Last week (November 27th, 2013) they launched a report: “Diet among obese individuals”[2]. In this instance, the data refer to those who are clinically obese with a BMI greater than 30kg/m2. The systematic review covered all dietary intervention studies and those observational studies that lasted at least 6 months. The review covered all known publications up to the end on May this year. The authors used the internationally accepted GRADE[3] system to rank the scientific quality of the data. Studies with inconsistent results or imprecise findings/objectives or confounded by non-controlled factors were excluded. The accepted studies were used to collectively yield a conclusion as to the strength of the evidence linking diet to the treatment of clinical obesity. The following ranking was used: ++++ for high quality evidence, +++0 for moderate quality, ++00 for low quality and +000 for very low quality evidence. The results are presented for a variety of nutritional comparisons and then for foods.

If the document is searched for all conclusions ranked at the highest level (++++), only three appear.  They are:
·      There is strong scientific data to indicate a link with increasing coffee intake and a reduced risk of diabetes among obese individuals
·      There is strong scientific data available to indicate that initiating dietary intervention with a VLED (very low energy diet) regimen of 8–12 weeks can achieve greatly increased weight loss over up to 12 months for obese individuals, but after two years the effect of the regimen is marginal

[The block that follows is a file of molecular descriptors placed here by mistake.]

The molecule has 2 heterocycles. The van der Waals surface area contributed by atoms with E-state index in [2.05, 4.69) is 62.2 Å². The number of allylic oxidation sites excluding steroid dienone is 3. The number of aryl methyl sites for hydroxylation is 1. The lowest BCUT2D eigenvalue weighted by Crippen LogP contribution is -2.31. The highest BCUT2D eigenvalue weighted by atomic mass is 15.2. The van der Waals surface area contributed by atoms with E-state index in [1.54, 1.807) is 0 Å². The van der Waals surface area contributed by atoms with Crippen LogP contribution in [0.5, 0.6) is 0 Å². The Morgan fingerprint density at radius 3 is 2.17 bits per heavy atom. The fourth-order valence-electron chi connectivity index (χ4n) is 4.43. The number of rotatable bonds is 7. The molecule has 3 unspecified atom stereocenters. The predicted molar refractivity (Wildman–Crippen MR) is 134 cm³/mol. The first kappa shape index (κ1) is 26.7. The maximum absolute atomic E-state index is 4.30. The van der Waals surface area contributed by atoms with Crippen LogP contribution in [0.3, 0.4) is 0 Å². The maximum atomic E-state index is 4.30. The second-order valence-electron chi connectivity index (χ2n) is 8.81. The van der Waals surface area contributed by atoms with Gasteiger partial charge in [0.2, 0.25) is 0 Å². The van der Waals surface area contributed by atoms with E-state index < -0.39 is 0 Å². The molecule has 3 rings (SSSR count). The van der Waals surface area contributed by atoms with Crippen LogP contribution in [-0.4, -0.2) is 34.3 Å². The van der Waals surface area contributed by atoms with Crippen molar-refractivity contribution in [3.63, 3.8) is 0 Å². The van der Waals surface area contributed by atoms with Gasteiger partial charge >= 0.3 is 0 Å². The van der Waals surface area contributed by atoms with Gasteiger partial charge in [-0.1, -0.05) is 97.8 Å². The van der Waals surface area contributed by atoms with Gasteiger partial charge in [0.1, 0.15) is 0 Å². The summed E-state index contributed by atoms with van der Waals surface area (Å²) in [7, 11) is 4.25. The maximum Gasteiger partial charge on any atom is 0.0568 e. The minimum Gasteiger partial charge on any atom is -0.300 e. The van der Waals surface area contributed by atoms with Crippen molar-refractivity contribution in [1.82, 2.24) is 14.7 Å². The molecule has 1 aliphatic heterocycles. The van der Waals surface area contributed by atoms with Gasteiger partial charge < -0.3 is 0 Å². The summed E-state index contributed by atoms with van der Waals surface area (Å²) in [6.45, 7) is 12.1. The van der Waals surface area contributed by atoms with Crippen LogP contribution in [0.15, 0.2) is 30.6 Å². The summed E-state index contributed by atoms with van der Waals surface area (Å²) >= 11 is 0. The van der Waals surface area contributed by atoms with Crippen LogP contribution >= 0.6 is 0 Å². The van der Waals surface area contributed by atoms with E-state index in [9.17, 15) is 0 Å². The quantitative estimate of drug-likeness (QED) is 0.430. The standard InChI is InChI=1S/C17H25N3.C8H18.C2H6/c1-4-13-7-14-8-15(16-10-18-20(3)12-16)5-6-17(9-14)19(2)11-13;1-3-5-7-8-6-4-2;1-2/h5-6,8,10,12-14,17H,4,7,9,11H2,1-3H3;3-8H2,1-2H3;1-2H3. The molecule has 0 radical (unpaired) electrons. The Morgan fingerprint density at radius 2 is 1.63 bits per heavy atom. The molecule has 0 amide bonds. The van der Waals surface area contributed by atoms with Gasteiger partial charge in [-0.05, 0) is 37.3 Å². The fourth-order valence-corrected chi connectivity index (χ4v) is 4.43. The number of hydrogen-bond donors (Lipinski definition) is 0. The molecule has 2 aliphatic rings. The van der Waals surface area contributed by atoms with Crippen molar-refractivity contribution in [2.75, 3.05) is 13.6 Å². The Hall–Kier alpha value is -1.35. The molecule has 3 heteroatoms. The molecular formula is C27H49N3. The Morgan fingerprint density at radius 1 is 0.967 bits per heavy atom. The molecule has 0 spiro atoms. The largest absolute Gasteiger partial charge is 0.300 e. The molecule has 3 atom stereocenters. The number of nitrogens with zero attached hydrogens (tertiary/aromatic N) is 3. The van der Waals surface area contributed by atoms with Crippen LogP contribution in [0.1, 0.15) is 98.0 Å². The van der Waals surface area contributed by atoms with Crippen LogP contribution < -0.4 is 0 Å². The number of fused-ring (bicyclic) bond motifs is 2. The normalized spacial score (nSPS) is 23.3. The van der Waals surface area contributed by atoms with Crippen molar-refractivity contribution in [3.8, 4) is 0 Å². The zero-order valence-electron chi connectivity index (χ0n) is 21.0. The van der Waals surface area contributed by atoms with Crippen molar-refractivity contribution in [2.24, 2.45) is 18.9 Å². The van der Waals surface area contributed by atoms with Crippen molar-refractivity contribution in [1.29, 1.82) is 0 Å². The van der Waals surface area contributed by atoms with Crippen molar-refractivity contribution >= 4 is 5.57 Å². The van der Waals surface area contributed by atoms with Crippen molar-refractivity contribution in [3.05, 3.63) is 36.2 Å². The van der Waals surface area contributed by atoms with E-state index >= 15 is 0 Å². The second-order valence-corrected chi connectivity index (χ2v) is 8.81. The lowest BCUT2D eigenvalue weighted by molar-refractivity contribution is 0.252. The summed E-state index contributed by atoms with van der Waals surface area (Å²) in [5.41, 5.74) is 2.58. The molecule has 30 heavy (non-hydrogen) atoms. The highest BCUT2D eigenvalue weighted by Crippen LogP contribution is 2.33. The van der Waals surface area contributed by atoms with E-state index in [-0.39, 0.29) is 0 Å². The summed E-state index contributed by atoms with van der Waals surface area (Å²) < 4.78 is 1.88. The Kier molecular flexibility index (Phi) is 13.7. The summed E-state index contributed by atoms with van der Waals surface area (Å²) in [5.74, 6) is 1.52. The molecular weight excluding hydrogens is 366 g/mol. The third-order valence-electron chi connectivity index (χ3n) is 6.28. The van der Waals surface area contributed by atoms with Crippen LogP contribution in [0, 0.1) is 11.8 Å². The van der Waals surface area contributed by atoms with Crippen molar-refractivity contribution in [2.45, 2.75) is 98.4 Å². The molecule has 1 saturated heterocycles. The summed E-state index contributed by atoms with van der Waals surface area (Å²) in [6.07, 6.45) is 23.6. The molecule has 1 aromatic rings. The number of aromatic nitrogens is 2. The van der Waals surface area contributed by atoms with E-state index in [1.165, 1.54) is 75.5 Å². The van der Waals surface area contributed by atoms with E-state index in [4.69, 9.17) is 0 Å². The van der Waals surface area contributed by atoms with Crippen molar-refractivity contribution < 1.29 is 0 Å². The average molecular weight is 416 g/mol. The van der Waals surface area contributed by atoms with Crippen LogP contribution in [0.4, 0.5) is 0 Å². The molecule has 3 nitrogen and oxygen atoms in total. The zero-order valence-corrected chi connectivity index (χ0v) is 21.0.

·      There is strong scientific data available to indicate that physical activity as a supplement to dietary intervention with energy restriction has no significant supplementary value for weight reduction after 6 months for obese individuals

It is remarkable that only three conclusions reach what would be regarded as strong evidence. The report is however large enough for all “activists”, scientists and non-scientists, to find their own gems in the findings. For example, the Internet is awash with claims that this report slams low fat diets and applauds low carbohydrate diets.  However, the report is quite specific about comparisons between moderate low carbohydrate diets and low-fat diets in the clinically obese: “There is moderately strong scientific data to indicate that advice on moderate low carbohydrate diets compared with advice on low fat diets for obese individuals has a more beneficial effect on weight at 6 months. At 12 months, the effect on weight is the same (+++0). There is inadequate data available to assess whether there is any difference between advice on the two diets with regard to weight at 24 months (+000)”.  Twist it how you like but the facts are we have no long-term evidence on which to base such important food and nutrition policies. The same conclusions ring through most of the fat-carbohydrate comparisons in the report.

It is also worth looking at some of the conclusions on foods. On “Sweet drinks” the following is one key conclusion: “There is limited scientific data available to indicate that reduction of sweet drinks is linked to weight loss and lower blood pressure among obese individuals (++00)”.  For “chips” the report finds: “There is no data available to assess any effect of potatoes or chips on body weight (no studies are available)”.  For “Fruit and Vegetables”, the comments are: